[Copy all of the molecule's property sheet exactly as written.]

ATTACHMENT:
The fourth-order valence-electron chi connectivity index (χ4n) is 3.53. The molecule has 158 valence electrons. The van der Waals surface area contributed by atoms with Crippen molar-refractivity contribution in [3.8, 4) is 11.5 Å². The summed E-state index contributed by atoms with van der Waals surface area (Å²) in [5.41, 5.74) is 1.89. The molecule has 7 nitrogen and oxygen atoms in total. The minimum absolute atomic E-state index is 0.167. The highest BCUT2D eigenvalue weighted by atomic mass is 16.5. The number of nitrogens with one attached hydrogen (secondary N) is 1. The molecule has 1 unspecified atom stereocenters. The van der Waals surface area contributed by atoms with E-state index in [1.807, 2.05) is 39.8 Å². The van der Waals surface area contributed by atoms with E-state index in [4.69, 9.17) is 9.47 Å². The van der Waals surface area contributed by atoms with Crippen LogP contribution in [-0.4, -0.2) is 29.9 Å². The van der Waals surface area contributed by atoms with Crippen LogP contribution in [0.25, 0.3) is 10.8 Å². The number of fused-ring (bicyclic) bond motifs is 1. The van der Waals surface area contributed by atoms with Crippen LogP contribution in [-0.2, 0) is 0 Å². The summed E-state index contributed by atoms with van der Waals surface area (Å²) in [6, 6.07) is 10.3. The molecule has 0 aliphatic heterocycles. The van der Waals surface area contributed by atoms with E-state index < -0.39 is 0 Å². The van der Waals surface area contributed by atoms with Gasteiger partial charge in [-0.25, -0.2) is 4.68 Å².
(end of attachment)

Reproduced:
The fourth-order valence-electron chi connectivity index (χ4n) is 3.53. The molecule has 158 valence electrons. The van der Waals surface area contributed by atoms with Crippen molar-refractivity contribution in [3.8, 4) is 11.5 Å². The summed E-state index contributed by atoms with van der Waals surface area (Å²) in [5.41, 5.74) is 1.89. The molecule has 7 nitrogen and oxygen atoms in total. The minimum absolute atomic E-state index is 0.167. The highest BCUT2D eigenvalue weighted by atomic mass is 16.5. The number of nitrogens with one attached hydrogen (secondary N) is 1. The molecule has 1 unspecified atom stereocenters. The van der Waals surface area contributed by atoms with E-state index in [1.807, 2.05) is 39.8 Å². The van der Waals surface area contributed by atoms with E-state index in [4.69, 9.17) is 9.47 Å². The van der Waals surface area contributed by atoms with Crippen LogP contribution in [-0.4, -0.2) is 29.9 Å². The van der Waals surface area contributed by atoms with Crippen LogP contribution in [0.25, 0.3) is 10.8 Å². The number of fused-ring (bicyclic) bond motifs is 1. The van der Waals surface area contributed by atoms with Crippen LogP contribution in [-0.2, 0) is 0 Å². The summed E-state index contributed by atoms with van der Waals surface area (Å²) in [6, 6.07) is 10.3. The molecule has 0 aliphatic heterocycles. The van der Waals surface area contributed by atoms with E-state index < -0.39 is 0 Å². The van der Waals surface area contributed by atoms with Gasteiger partial charge in [-0.25, -0.2) is 4.68 Å².